Friday, August 5, 2011

Catholic perspectives on ethical oil versus Canada's oil sands

Church says to protect the Earth but not at the expense of human life
The national debate over the Alberta Oil Sands has heated up again, this time for ethical reasons. Several Canadian media outlets are following the work of Alykhan Velshi and his organization's website Ethical Velshi, a lawyer and a former communications director for Canadian Immigration, is leading the charge defending Canada's oil sands for ethical practices versus those of foreign oil providers.

It has been common public knowledge that the majority of the world's oil comes from places like Sudan, Saudi Arabia, and Venezuela. Countries not known for winning the Nobel Peace Prize, often the subject of violations of human rights. Much of the profits those countries make from their oil supply go to repress its own people, and find its way into the pockets of a select few. All this while having no regard for the physical environment.
In contrast to the obvious human rights issues of these conflict oil countries is the environmentalists trying to shut down and demonize Canada's oil industry. While these groups are justified by the mass amounts of destruction oil can have on the surrounding environment, the alternative does that as well. Also allowing consumers to be blind directors of genocide.

But what about the Catholic say on this issue? Does God not condemn the possible destruction of his earth? Would Jesus want us using a substance that is not only bad for the environment but people's health? But most importantly, would Jesus be on board with the Western World's oil consumption through the means of conflict oil?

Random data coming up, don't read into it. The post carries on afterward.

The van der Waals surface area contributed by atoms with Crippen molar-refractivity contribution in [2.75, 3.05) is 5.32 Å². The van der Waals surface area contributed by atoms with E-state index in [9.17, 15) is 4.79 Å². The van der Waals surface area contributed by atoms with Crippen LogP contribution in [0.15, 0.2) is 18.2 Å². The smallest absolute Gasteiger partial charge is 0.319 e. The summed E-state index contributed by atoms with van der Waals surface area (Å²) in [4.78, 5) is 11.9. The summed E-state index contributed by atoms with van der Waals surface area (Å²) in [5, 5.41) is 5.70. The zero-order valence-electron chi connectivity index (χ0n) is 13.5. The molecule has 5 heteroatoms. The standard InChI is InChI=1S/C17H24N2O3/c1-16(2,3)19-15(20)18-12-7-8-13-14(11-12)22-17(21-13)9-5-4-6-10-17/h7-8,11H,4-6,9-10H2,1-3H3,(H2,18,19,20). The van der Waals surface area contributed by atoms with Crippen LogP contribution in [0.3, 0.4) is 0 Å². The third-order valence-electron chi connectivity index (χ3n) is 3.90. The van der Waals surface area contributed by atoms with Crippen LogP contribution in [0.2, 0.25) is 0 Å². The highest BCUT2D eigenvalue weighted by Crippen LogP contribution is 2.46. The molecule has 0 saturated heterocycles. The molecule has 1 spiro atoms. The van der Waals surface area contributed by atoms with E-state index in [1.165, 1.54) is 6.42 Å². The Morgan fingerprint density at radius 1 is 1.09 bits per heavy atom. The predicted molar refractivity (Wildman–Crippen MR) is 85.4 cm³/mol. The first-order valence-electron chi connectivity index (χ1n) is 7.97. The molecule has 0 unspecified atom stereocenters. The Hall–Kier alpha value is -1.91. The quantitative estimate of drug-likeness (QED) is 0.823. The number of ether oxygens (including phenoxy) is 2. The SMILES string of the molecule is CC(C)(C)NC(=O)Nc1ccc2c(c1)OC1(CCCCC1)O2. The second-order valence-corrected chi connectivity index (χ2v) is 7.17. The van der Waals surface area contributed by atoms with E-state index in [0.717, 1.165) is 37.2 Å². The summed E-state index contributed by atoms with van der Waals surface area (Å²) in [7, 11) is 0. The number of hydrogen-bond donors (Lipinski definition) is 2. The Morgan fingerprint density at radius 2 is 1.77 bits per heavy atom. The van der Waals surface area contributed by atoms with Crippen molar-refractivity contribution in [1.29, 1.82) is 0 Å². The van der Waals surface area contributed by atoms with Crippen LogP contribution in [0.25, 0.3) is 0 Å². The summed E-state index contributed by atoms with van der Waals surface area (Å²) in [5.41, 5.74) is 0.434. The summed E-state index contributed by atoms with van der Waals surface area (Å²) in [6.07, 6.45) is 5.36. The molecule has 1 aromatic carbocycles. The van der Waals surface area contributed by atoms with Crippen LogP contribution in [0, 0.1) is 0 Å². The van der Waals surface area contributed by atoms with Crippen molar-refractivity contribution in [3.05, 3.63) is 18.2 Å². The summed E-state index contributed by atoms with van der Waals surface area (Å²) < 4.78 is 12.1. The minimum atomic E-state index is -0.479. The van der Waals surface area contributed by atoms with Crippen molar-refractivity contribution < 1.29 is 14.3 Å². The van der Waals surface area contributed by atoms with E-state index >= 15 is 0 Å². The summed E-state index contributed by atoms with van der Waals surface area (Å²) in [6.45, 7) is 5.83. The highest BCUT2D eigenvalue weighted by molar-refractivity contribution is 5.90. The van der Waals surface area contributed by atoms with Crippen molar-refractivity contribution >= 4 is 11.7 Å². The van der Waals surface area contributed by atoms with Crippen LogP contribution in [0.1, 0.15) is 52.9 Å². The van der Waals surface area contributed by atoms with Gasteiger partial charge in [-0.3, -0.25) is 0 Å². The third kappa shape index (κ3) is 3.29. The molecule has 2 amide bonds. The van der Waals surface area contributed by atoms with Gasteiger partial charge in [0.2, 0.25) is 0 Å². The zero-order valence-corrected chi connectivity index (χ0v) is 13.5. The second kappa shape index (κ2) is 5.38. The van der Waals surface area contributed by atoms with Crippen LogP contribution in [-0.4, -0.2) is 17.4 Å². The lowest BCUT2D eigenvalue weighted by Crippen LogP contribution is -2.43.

"Our wasteful consumerist lifestyle, combined with political and industrial short-sightedness and neglect, are damaging our air, land, and water," said Bishop Luc Bouchard of St. Paul in Alberta, in a 2009 letter addressing the Alberta Oil Sands posted on the website Bishop Bouchard didn't exactly mince his words about the environmental destruction. Comforting words to those who want to keep the Earth green for generations to come.
However the bishop went on to say "the oil sands plants have a deserved good reputation for fostering team work and innovation, promoting safety awareness, encouraging positive race relations, supporting the involvement of aboriginal entrepreneurs, advancing the role of women in the work place, and financing research and development in the environmental sciences."

Encompassing the bishop's address was the view to protect God's created environment. Overall the bishop was quick to talk about how proud he was of the Fort McMurray community, and the work of two of its biggest employers Syncrude and Suncor. But he was skeptical of the industries commitment to environmental care. However since his address was written, oil companies have taken steps to follow the desired environmental regulations.

Even James Cameron, director of Avatar and a prominent oil sands critic, told Peter Mansbridge during an interview in late 2010, that he thought both options (oil sands vs conflict oil) were "bad choices." However he was impressed with the amount of work and the open discussion going on with the oil sands companies about the environmental impact.

Catholic Social Teaching (CST) says we as human beings must be wise to the actions of the World Leaders. Making sure to uphold economic justice while also maintain a preferential option for the poor and marginalised.

The solution from all parties on this debate between the merits of the environment impact versus the treatment of human beings is not easy. However well off countries like Canada, the US, and Britain need to understand the obligation and privilege of defending the exploited living in these conflict oil nations.

As Pope John Paul II the Great said in regards to the CST, “political leaders and citizens of rich countries, especially if they are Christians, have the moral obligation to take into consideration in personal decisions and decisions of government, the interdependence which exists between their conduct and the poverty and underdevelopment of so many millions of people."

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